January 30, 1933 Hitler named chancellor of Germany

Discussion in 'General Discussion' started by RightHand, Jan 30, 2006.

  1. RightHand

    RightHand Been There, Done That RIP 4/15/21 Moderator Moderator Emeritus Founding Member

    Hitler and the Rise of National Socialism

    Adolf Hitler was born in the Austrian border town of Braunau am Inn in 1889. When he was seventeen, he was refused admission to the Vienna Art Academy, having been found insufficiently talented. He remained in Vienna, however, where he led a bohemian existence, acquiring an ideology based on belief in a German master race that was threatened by an international Jewish conspiracy responsible for many of the world's problems. Hitler remained in Vienna until 1913, when he moved to Munich. After serving with bravery in the German army during World War I, he joined the right-wing Bavarian German Workers' Party in 1919. The following year, the party changed its name to the National Socialist German Workers' Party (National-Sozialistische Deutsche Arbeiterpartei--NSDAP). Its members were known as Nazis, a term derived from the German pronunciation of "National." In 1921 Hitler assumed leadership of the NSDAP.

    As leader of the NSDAP, Hitler reorganized the party and encouraged the assimilation of other radical right-wing groups. Gangs of unemployed demobilized soldiers were gathered under the command of a former army officer, Ernst Roehm, to form the Storm Troops (Sturmabteilung--SA), Hitler's private army. Under Hitler's leadership, the NSDAP joined with others on the right in denouncing the Weimar Republic and the "November criminals" who had signed the Treaty of Versailles. The postwar economic slump won the party a following among unemployed ex-soldiers, the lower middle class, and small farmers; in 1923 membership totaled about 55,000. General Ludendorff supported the former corporal in the Beer Hall Putsch of November 1923 in Munich, an attempt to overthrow the Bavarian government. The putsch failed, and Hitler received a light sentence of five years, of which he served less than one. Incarcerated in relative comfort, he wrote Mein Kampf (My Struggle), in which he set out his long-term political aims.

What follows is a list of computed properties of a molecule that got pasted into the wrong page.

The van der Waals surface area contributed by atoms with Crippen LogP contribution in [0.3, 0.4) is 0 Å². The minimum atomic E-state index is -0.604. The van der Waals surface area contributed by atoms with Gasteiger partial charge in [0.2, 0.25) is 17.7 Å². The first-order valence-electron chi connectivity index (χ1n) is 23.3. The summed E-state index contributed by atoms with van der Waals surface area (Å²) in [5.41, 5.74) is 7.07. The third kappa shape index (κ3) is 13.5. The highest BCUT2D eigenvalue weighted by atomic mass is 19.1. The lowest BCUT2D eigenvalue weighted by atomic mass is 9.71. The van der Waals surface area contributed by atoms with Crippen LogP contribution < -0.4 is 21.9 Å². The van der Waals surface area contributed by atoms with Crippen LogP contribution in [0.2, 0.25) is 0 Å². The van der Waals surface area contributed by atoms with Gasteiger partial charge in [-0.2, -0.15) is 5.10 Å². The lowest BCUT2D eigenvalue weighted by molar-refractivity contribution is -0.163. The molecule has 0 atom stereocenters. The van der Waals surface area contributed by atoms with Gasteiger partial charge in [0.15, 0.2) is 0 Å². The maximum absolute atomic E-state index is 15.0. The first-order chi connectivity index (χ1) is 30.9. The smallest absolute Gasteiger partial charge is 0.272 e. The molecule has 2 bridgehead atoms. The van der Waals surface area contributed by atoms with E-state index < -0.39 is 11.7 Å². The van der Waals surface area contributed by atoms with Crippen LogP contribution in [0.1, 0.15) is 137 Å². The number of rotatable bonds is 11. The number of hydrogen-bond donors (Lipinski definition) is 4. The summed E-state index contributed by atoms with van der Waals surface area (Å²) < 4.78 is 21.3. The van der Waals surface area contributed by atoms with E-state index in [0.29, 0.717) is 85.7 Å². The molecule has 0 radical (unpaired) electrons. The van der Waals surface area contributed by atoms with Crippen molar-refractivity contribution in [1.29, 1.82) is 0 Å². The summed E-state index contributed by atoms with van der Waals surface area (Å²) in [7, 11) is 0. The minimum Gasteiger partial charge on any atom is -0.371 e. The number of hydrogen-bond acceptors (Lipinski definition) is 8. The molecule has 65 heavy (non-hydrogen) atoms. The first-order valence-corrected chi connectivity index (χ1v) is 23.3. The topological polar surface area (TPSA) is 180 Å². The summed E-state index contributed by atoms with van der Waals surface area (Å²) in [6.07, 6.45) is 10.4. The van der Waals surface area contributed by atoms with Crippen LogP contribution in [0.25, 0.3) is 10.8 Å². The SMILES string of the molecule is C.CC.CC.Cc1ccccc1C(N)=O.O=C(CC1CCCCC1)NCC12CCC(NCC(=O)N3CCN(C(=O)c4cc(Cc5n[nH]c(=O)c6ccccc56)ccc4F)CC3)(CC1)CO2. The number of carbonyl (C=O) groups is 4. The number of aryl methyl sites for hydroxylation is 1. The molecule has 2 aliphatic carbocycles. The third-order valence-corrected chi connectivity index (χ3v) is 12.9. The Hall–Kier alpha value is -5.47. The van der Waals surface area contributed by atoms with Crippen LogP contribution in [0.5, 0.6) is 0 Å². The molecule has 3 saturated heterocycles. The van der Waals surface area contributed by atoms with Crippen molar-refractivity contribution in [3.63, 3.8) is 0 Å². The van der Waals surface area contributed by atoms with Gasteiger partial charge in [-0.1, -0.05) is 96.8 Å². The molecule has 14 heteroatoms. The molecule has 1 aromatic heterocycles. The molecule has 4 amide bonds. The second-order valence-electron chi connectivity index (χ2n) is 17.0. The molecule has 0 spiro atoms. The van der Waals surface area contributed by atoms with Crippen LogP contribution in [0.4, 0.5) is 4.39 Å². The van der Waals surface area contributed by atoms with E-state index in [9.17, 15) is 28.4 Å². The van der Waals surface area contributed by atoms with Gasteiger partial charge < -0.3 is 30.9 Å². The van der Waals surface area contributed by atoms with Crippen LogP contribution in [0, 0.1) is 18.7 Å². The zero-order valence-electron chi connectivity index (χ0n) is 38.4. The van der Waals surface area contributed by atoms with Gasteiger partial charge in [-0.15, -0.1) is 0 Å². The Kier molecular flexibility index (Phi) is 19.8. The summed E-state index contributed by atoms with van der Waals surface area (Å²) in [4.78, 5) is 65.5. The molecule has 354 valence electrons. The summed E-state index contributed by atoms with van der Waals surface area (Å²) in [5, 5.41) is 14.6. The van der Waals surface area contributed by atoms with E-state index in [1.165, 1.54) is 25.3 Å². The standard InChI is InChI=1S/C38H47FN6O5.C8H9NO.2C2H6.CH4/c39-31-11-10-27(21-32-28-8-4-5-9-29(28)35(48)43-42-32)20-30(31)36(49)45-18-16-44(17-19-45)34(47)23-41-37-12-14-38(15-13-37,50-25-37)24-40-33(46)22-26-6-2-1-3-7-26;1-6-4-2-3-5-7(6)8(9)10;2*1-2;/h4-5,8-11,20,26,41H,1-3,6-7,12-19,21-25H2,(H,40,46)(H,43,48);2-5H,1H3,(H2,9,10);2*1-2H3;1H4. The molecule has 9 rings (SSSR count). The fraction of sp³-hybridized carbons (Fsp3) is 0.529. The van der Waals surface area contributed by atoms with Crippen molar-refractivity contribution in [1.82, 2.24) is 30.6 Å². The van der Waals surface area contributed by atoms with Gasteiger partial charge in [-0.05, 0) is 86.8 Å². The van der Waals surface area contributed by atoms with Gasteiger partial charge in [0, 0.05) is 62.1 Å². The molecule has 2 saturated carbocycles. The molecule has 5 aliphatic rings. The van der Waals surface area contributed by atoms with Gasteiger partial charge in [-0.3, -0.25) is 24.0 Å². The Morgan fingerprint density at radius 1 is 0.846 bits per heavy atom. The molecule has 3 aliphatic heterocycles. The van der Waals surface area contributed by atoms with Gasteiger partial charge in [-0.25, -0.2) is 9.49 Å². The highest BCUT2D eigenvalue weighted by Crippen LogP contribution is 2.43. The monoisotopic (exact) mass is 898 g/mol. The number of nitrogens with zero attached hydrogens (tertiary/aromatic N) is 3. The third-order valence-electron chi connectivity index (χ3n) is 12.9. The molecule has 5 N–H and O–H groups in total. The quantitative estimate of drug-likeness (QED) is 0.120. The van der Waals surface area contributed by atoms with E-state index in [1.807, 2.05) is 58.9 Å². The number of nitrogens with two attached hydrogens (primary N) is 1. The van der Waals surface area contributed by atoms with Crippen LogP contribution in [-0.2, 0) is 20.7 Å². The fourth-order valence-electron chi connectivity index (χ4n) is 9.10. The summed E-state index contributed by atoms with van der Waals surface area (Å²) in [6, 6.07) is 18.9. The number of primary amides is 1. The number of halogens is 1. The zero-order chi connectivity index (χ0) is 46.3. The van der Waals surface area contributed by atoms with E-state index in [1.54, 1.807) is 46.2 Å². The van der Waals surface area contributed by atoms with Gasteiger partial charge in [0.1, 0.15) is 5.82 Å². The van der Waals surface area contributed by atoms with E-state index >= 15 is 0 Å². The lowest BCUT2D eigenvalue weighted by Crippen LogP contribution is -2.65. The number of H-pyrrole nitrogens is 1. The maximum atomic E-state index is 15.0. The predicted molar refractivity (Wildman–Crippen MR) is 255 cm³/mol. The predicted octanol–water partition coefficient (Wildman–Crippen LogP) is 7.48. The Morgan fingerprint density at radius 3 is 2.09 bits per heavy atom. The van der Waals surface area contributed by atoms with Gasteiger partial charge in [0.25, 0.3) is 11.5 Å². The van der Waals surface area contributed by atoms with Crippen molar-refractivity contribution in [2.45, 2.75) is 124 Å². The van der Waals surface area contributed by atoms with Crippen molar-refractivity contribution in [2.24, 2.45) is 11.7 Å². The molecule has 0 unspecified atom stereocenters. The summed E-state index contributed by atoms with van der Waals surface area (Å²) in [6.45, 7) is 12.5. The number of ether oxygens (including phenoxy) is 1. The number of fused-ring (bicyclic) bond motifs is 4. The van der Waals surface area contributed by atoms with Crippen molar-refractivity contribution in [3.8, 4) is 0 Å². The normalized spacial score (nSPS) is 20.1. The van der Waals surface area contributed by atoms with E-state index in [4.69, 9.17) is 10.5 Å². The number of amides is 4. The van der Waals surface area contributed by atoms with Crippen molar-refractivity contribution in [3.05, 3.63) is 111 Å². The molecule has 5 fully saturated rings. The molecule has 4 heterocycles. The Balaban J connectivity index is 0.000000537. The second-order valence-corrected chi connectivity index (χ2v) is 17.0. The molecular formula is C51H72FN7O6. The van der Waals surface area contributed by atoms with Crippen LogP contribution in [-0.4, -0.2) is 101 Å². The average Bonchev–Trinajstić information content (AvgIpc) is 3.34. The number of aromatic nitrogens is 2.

After the failure of the putsch, Hitler turned to "legal revolution" as the means to power and chose two parallel paths to take the Nazis to that goal. First, the NSDAP would employ propaganda to create a national mass party capable of coming to power through electoral successes. Second, the party would develop a bureaucratic structure and prepare itself to assume roles in government. Beginning in the mid-1920s, Nazi groups sprang up in other parts of Germany. In 1927 the NSDAP organized the first Nuremberg party congress, a mass political rally. By 1928 party membership exceeded 100,000; the Nazis, however, polled only 2.6 percent of the vote in the Reichstag elections in May.

    A mere splinter party in 1928, the NSDAP became better known the following year when it formed an alliance with the DNVP to launch a plebiscite against the Young Plan on the issue of reparations. The DNVP's leader, Alfred Hugenberg, owner of a large newspaper chain, considered Hitler's spellbinding oratory a useful means of attracting votes. The DNVP-NSDAP union" brought the NSDAP within the framework of a socially influential coalition of the antirepublican right. As a result, Hitler's party acquired respectability and access to wealthy contributors.

    Had it not been for the economic collapse that began with the Wall Street stock market crash of October 1929, Hitler probably would not have come to power. The Great Depression hit Germany hard because the German economy's well-being depended on short-term loans from the United States. Once these loans were recalled, Germany was devastated. Unemployment went from 8.5 percent in 1929 to 14 percent in 1930, to 21.9 percent in 1931, and, at its peak, to 29.9 percent in 1932. Compounding the effects of the Depression were the drastic economic measures taken by Center Party politician Heinrich Bruening, who served as chancellor from March 1930 until the end of May 1932. Bruening's budget cuts were designed to cause so much misery that the Allies would excuse Germany from making any further reparations payments. In this at least, Bruening succeeded. United States president Herbert Hoover declared a "reparations moratorium" in 1932. In the meantime, the Depression deepened, and social discontent intensified to the point that Germany seemed on the verge of civil war.